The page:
This isn’t a tutorial so much as it notes for myself regarding some of my recent experimentation in GIMP. The resulting images are garish, but I find them oddly compelling.
Here is a crop of a photo that I took from my driveway. The original photo was 6000×4000 pixels. I performed the various operations described below on the full size image. Only later, after I saw what the image looked like after doing various manipulations, did I crop it to 1600×1080. It is a kind of blah photo. Aside from the crop, I performed no other manipulations on this image. I should note, however, that it was one of the HDR images produced by my NEX-7.
Next, I performed one round of Gaussian Blur, Grain Extract, and Grain Merge on the photo. I used a blur radius of 50 because I noticed that I was getting a large halo around trees and along the skyline when I used large values. I still need to do more experimentation to find an optimal value. Alternately, it may be possible to mask the problem areas to avoid this issue. Here is the result:
In Easy Overprocessing with c2g, I found about GIMP’s c2g filter. I’ve tried the techniques described on that page, but haven’t yet gotten similar results. It may be that I’m missing a step. Another interesting article about c2g is How to Make Stylish Black & White Digital Photos with the GIMP. I’ve skimmed it and it’s worthy of further study. Another good article is Black and White Conversion with GEGL’s c2g (color2gray) in GIMP. It provides some very, very helpful hints on how to best set some of c2g’s parameters.
The c2g operation converts a color image to grayscale, but the resulting grayscale image can be much more striking than just using Colors->Desaturate… In GIMP 2.6.11, the c2g operation is found under Tools->GEGL Operation… From there, a dialog will pop up, at which point,you need to select c2g from the menu. Here is what the crop looks like after subjecting the entire 6000×4000 image to c2g with Radius=500, Samples=10, and Iterations=10.
Here is what a desaturated image looks like using Colors->Desaturate… I ended up using a portion of this image for the sky.
The c2g version appears to have more texture to it. The sky, however, turned out to have too much texture for my taste, so I created the second version to use for the sky alone. I applied a layer mask containing only the sky to that layer and an inverted mask to the c2g layer. With the masks applied, I set the layer mode to Grain Extract for both of these layers. Here’s what that ends up looking like:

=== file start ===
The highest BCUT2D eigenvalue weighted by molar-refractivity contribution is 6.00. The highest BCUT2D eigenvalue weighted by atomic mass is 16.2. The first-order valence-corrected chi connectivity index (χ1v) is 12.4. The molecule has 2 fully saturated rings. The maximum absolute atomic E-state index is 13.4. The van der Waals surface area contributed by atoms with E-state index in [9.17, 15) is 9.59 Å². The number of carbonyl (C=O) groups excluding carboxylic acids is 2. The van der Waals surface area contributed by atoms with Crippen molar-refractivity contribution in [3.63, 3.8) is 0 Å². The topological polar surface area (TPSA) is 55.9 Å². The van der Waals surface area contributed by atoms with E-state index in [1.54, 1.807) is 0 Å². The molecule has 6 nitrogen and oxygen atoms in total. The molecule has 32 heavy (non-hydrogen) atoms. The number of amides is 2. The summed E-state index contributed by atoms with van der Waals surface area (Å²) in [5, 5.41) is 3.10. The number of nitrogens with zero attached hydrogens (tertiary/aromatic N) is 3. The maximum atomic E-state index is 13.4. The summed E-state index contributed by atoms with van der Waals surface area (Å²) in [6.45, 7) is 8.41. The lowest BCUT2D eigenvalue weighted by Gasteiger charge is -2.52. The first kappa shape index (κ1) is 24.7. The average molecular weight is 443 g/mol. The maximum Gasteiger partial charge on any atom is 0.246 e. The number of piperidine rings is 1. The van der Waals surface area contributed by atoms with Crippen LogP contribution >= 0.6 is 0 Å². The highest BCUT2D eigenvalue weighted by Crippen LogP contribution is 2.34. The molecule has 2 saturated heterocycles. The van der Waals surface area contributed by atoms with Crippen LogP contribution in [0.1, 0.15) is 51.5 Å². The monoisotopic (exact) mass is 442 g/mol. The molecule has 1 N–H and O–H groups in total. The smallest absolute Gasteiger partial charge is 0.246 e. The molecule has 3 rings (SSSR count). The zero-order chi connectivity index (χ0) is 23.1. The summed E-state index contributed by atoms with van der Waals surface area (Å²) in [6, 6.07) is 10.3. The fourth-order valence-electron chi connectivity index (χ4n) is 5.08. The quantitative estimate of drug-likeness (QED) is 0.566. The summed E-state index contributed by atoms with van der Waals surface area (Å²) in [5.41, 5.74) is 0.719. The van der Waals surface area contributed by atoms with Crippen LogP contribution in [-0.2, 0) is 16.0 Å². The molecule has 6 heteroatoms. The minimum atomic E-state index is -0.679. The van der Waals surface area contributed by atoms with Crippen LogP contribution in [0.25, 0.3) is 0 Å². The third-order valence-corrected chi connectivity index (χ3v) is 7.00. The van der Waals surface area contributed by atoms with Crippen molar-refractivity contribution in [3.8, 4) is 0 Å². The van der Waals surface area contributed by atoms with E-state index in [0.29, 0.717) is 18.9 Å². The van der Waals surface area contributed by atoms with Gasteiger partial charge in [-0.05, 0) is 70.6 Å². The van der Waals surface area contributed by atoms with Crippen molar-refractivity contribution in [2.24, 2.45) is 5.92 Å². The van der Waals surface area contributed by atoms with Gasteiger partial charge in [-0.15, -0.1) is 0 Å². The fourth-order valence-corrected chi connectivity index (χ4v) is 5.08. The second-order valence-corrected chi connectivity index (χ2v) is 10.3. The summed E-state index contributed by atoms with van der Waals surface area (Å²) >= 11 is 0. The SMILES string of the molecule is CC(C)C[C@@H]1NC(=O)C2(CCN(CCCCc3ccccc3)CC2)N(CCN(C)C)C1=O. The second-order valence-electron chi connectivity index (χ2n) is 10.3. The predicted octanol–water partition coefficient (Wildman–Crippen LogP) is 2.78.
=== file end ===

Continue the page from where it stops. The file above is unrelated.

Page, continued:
Note that the sky has a fairly smooth texture to it, but the buildings and even the street appear to have a significant amount of texture.
Next, I duplicated the blur-extract-merge layer that I started with, put it on top of the layer stack, and set its mode to Grain Merge. Here’s the result with those four layers visible:
This might actually be a good place to stop, but I decided to see what it looks like by duplicating the two grain extract layers and the top-most grain merge layer and then placing those layers in the correct order on the top of the layer stack. Here’s the result:
Performing another round of duplicating the grain extract and grain merge layers and placing them at the top of the stack produces this image:
I wanted the sky to be a deeper blue, so I added a grain extract layer of the desaturated sky with the opacity set to 71%. Here’s the GIMP layer window for the upcoming image:
Below is the final image. It may be that one of the earlier images is “better”, or maybe they’re all just awful. I’m too close to it right now and probably need to look at the whole thing again in a few days. It is interesting though to see the variety of contrasting colors obtained using this technique. At no stage in the process, except for the last step where I fiddled with the sky color, did I actually choose any of those colors. They just came out on their own by iterating grain extract / merge operations on the grayscale image produced by c2g.